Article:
Once upon a time, taking a road trip meant packing a few day's worth of clothes for yourself and hopping in the car. A kid or two or three later, vacations require a whole lot more thought and planning, but that doesn't mean it can't be done. Here's what you need to pack for a family-friendly road trip that won't leave you wishing you'd never left home.
Things to Do
Kids love presents, so ahead of time, collect small trinkets that can entertain on the go. Wrap them up to distribute during your drive. When restlessness becomes too much to bear, pull out a new gift. Stickers, coloring books, friendship bracelet supplies and dry-erase boards are good options.
Purchase a membership to a local children's museum that has reciprocal agreements with other centers. Take along your pass, so you can make free stops at children's museums along your drive. An hour or two of hands-on play will allow kids to exercise their legs before another another stretch of the trip.
You might not want a steady stream of DVDs playing during your entire trip, but you don't have to shun technology entirely. Audiobooks can entertain your whole family for hours. And you may find that a movie or a tablet game every once in a while can make the drive a little more pleasant for all of you.
Food to Go
Balance the typical junk food snacks with some healthy choices, like squeeze pouches of applesauce, homemade trail mix and freeze dried produce. Bring a small cooler for string cheese, yogurt tubes and pre-cut vegetables. Not only will your kids eat more healthy this way, but you'll also save money by not picking up a bag of chips at every gas station stop.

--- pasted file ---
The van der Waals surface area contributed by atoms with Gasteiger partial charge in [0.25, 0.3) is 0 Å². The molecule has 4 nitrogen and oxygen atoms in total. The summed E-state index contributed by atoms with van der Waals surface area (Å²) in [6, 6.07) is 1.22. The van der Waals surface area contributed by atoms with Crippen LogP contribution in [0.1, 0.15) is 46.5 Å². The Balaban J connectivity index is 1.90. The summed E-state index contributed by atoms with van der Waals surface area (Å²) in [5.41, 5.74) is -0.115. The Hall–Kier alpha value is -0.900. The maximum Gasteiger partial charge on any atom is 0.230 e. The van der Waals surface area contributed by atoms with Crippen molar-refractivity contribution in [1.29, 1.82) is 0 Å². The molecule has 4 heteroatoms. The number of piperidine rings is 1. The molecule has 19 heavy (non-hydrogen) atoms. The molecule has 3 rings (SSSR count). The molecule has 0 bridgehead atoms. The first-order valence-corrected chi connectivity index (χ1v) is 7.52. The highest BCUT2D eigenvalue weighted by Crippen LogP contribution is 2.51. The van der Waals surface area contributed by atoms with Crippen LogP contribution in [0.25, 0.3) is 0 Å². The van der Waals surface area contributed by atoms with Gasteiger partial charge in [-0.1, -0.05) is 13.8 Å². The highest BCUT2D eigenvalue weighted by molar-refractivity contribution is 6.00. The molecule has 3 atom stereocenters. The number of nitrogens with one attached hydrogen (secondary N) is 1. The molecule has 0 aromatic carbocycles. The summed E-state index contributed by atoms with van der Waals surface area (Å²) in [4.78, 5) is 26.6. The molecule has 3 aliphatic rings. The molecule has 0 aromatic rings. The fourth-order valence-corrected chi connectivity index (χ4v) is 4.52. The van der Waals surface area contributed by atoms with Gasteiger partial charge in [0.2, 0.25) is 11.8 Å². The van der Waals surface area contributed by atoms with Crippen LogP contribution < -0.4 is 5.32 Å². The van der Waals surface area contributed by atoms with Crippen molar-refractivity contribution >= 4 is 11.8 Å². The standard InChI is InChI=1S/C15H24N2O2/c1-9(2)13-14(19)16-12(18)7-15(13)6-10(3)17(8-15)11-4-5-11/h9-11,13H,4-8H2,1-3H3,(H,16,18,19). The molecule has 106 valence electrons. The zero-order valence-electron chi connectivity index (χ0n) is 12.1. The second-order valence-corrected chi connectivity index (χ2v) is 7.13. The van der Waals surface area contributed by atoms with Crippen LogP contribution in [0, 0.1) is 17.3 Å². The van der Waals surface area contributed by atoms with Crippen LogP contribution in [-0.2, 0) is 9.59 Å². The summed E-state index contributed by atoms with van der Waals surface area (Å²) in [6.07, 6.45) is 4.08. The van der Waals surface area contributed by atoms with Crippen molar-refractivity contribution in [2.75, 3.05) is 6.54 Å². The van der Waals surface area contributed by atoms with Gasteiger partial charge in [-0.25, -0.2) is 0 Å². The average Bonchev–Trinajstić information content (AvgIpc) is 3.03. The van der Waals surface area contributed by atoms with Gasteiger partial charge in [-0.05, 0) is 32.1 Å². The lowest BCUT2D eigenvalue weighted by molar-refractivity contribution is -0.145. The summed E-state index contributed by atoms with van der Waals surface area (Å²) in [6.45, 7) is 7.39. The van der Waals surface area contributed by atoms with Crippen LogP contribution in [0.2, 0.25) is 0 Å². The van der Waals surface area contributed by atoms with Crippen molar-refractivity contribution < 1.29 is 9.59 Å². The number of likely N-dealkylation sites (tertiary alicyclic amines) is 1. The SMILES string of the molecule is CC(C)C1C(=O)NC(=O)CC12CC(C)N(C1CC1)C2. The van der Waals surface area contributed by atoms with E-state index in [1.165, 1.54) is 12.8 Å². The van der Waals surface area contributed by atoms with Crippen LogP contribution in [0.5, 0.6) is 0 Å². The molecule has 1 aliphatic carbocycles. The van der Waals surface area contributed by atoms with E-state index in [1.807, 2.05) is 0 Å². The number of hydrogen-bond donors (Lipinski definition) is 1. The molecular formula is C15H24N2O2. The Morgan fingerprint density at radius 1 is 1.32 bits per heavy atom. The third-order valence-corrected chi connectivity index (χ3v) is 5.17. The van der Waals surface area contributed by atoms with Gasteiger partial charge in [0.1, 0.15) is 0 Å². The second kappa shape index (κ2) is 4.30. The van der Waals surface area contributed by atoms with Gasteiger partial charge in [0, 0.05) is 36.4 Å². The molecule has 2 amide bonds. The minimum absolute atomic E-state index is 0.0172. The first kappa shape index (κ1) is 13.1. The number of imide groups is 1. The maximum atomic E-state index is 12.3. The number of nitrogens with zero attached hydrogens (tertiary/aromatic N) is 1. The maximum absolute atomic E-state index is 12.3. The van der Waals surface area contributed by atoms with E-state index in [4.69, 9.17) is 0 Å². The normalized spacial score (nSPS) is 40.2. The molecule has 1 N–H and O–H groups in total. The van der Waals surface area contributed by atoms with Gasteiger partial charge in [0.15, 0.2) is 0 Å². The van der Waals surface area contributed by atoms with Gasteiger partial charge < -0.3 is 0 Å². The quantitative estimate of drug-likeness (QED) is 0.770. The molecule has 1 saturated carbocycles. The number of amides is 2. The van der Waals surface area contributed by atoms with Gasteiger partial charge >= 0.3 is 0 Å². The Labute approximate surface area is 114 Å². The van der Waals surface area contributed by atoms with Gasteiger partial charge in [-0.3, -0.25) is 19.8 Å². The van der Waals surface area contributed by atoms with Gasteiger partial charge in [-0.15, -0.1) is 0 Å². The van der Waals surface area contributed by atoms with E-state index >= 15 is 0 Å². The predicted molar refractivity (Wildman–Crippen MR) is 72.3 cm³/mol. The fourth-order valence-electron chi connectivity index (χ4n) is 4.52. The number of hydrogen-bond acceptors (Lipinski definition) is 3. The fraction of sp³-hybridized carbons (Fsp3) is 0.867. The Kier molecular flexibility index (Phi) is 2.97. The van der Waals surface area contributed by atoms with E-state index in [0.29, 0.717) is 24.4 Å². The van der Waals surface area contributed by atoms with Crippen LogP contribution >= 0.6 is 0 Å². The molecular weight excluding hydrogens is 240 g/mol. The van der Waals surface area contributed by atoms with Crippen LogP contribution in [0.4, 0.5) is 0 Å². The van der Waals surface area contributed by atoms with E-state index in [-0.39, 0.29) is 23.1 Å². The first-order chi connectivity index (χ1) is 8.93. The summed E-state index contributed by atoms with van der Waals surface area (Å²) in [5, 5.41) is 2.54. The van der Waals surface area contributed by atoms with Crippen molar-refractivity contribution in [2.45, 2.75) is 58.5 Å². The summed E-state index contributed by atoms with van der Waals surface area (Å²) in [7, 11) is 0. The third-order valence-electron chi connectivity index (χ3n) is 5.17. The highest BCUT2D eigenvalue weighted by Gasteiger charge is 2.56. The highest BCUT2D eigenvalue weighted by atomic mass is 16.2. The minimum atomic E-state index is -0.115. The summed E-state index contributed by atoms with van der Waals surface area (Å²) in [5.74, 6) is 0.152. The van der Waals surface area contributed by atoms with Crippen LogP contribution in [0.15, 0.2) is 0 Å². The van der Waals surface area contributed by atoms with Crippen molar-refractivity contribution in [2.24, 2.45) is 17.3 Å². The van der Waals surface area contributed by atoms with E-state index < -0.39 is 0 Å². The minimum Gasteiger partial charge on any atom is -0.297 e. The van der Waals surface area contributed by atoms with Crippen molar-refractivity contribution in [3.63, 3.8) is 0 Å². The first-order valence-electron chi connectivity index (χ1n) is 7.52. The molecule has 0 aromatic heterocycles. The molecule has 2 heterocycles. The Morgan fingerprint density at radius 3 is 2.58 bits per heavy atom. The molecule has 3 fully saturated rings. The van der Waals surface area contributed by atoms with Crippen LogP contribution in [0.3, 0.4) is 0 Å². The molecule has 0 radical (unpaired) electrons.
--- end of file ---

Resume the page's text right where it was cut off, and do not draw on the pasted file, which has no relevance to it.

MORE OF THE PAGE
As with snacks, think cheap and healthy for drinks. Pack reusable water bottles that can be refilled from drinking fountains at every stop. Sport-top and straw cups work well and are unlikely to spill in the backseat. The bottles can also be refilled from a gallon jug of water that you keep in the trunk.
Packing a lunch is another way to eat well for less on the road. Instead of stopping at a restaurant, find a picnic spot with a table and a playground. Use a cooler for perishable foods, or pack peanut butter sandwiches and whole fruits. After eating, kids can burn off energy on the play equipment before piling back in the car.
Traveling with a recently potty trained kiddo adds an extra level of complication to your drive. Take your stress level down a notch by bringing along your own portable potty with disposable liners. Also, toss a stack of self-stick notes in your bag. Place a sticky note over the sensor of automatic toilets, so a premature flush doesn't scare your child.
Spills and accidents happen. In an emergency, unpacking the entire trunk to get into your suitcase can be a pain. Instead, keep one extra set of clothes for each member of your family in an easy-to-access spot.
What can't you do with baby wipes? Even you don't have a little one in diapers anymore, pack a pack of wipes for cleaning hands, wiping faces and dealing with spills.
Number one rule for children on the road: use the right seat for every child, every time. Does your little one belong in a rear-facing car seat, a forward-facing car seat or a booster? Kids need a booster until at least age eight and a height of 4'9”. For more information on which restraint is right for your child, check out the chart and information at SaferCar.gov.
Road trips are where family memories are made. This packing checklist will help ensure that the memories you make are the scrapbook-worthy kind, not the vacation nightmare kind that you'd rather forget.
Meghan Ross is a freelance writer covering all things home and living. Her work can be found on Examiner.com.
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